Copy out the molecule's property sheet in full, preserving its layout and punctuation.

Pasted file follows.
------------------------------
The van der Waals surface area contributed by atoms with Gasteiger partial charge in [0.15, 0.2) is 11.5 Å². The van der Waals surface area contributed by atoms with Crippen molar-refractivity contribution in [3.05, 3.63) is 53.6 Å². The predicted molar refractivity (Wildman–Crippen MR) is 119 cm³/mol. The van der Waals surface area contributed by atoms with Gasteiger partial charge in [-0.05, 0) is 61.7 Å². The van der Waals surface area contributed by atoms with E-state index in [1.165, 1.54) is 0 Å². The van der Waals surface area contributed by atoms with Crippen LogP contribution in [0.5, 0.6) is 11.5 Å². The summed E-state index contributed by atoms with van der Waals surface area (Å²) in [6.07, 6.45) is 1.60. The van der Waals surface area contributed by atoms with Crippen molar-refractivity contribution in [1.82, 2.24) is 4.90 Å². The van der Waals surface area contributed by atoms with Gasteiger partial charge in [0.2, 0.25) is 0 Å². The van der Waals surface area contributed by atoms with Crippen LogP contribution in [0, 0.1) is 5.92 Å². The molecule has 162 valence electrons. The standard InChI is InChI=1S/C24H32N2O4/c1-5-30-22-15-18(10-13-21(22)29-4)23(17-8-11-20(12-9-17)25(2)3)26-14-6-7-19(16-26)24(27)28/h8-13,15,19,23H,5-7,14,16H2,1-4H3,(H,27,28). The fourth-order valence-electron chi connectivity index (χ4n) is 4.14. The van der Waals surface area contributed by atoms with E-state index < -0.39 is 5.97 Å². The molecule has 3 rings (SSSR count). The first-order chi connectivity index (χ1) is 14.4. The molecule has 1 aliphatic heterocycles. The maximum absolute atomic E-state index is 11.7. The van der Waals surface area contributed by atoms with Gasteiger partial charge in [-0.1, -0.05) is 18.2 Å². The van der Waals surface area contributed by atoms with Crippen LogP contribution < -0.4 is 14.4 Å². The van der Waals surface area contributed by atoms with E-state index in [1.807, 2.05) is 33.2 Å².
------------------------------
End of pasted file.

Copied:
The van der Waals surface area contributed by atoms with Gasteiger partial charge in [0.15, 0.2) is 11.5 Å². The van der Waals surface area contributed by atoms with Crippen molar-refractivity contribution in [3.05, 3.63) is 53.6 Å². The predicted molar refractivity (Wildman–Crippen MR) is 119 cm³/mol. The van der Waals surface area contributed by atoms with Gasteiger partial charge in [-0.05, 0) is 61.7 Å². The van der Waals surface area contributed by atoms with E-state index in [1.165, 1.54) is 0 Å². The van der Waals surface area contributed by atoms with Crippen LogP contribution in [0.5, 0.6) is 11.5 Å². The summed E-state index contributed by atoms with van der Waals surface area (Å²) in [6.07, 6.45) is 1.60. The van der Waals surface area contributed by atoms with Crippen molar-refractivity contribution in [1.82, 2.24) is 4.90 Å². The van der Waals surface area contributed by atoms with Gasteiger partial charge in [0.2, 0.25) is 0 Å². The van der Waals surface area contributed by atoms with Crippen LogP contribution in [0, 0.1) is 5.92 Å². The molecule has 162 valence electrons. The standard InChI is InChI=1S/C24H32N2O4/c1-5-30-22-15-18(10-13-21(22)29-4)23(17-8-11-20(12-9-17)25(2)3)26-14-6-7-19(16-26)24(27)28/h8-13,15,19,23H,5-7,14,16H2,1-4H3,(H,27,28). The fourth-order valence-electron chi connectivity index (χ4n) is 4.14. The van der Waals surface area contributed by atoms with E-state index < -0.39 is 5.97 Å². The molecule has 3 rings (SSSR count). The first-order chi connectivity index (χ1) is 14.4. The molecule has 1 aliphatic heterocycles. The maximum absolute atomic E-state index is 11.7. The van der Waals surface area contributed by atoms with Gasteiger partial charge in [-0.1, -0.05) is 18.2 Å². The van der Waals surface area contributed by atoms with Crippen LogP contribution < -0.4 is 14.4 Å². The van der Waals surface area contributed by atoms with E-state index in [1.807, 2.05) is 33.2 Å².